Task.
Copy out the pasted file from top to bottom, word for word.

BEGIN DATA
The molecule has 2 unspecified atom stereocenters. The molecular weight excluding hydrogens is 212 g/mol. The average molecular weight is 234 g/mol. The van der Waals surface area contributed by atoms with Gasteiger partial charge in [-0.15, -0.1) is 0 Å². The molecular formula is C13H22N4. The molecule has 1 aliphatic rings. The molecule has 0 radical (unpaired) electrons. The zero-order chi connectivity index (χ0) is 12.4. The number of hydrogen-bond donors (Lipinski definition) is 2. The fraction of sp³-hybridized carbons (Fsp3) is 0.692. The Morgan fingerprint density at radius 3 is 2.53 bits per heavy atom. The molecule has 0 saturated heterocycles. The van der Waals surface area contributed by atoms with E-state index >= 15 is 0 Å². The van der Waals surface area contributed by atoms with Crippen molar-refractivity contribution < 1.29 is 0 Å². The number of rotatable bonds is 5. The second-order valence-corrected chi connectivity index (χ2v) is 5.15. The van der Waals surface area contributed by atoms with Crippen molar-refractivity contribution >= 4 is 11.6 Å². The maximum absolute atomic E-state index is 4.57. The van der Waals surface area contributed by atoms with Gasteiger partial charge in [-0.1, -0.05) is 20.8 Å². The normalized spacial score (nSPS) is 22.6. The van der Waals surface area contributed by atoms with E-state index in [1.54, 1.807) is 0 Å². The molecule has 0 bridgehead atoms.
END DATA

The molecule has 2 unspecified atom stereocenters. The molecular weight excluding hydrogens is 212 g/mol. The average molecular weight is 234 g/mol. The van der Waals surface area contributed by atoms with Gasteiger partial charge in [-0.15, -0.1) is 0 Å². The molecular formula is C13H22N4. The molecule has 1 aliphatic rings. The molecule has 0 radical (unpaired) electrons. The zero-order chi connectivity index (χ0) is 12.4. The number of hydrogen-bond donors (Lipinski definition) is 2. The fraction of sp³-hybridized carbons (Fsp3) is 0.692. The Morgan fingerprint density at radius 3 is 2.53 bits per heavy atom. The molecule has 0 saturated heterocycles. The van der Waals surface area contributed by atoms with E-state index >= 15 is 0 Å². The van der Waals surface area contributed by atoms with Crippen molar-refractivity contribution < 1.29 is 0 Å². The number of rotatable bonds is 5. The second-order valence-corrected chi connectivity index (χ2v) is 5.15. The van der Waals surface area contributed by atoms with Crippen molar-refractivity contribution >= 4 is 11.6 Å². The maximum absolute atomic E-state index is 4.57. The van der Waals surface area contributed by atoms with Gasteiger partial charge in [-0.1, -0.05) is 20.8 Å². The normalized spacial score (nSPS) is 22.6. The van der Waals surface area contributed by atoms with E-state index in [1.54, 1.807) is 0 Å². The molecule has 0 bridgehead atoms.